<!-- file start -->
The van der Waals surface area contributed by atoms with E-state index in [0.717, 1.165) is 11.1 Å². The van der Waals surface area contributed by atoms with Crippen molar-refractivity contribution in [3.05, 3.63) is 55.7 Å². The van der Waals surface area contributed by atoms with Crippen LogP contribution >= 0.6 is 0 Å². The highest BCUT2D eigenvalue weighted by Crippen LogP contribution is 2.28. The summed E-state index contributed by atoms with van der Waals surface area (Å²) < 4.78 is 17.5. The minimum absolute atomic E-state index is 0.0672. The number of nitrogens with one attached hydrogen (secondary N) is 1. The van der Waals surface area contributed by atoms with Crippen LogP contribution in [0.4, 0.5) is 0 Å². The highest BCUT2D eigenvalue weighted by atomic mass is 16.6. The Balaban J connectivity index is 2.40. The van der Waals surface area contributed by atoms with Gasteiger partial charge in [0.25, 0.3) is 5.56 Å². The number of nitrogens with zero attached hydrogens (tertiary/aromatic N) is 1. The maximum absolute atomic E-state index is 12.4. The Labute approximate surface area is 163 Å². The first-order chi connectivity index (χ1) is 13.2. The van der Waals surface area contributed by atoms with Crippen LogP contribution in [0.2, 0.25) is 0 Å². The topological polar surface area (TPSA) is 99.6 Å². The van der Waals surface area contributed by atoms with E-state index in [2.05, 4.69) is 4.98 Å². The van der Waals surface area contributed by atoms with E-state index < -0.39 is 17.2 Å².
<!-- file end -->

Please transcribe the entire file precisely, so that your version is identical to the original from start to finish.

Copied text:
The van der Waals surface area contributed by atoms with E-state index in [0.717, 1.165) is 11.1 Å². The van der Waals surface area contributed by atoms with Crippen molar-refractivity contribution in [3.05, 3.63) is 55.7 Å². The van der Waals surface area contributed by atoms with Crippen LogP contribution >= 0.6 is 0 Å². The highest BCUT2D eigenvalue weighted by Crippen LogP contribution is 2.28. The summed E-state index contributed by atoms with van der Waals surface area (Å²) < 4.78 is 17.5. The minimum absolute atomic E-state index is 0.0672. The number of nitrogens with one attached hydrogen (secondary N) is 1. The van der Waals surface area contributed by atoms with Crippen LogP contribution in [0.4, 0.5) is 0 Å². The highest BCUT2D eigenvalue weighted by atomic mass is 16.6. The Balaban J connectivity index is 2.40. The van der Waals surface area contributed by atoms with Gasteiger partial charge in [0.25, 0.3) is 5.56 Å². The number of nitrogens with zero attached hydrogens (tertiary/aromatic N) is 1. The maximum absolute atomic E-state index is 12.4. The Labute approximate surface area is 163 Å². The first-order chi connectivity index (χ1) is 13.2. The van der Waals surface area contributed by atoms with Crippen LogP contribution in [0.2, 0.25) is 0 Å². The topological polar surface area (TPSA) is 99.6 Å². The van der Waals surface area contributed by atoms with E-state index in [2.05, 4.69) is 4.98 Å². The van der Waals surface area contributed by atoms with E-state index < -0.39 is 17.2 Å².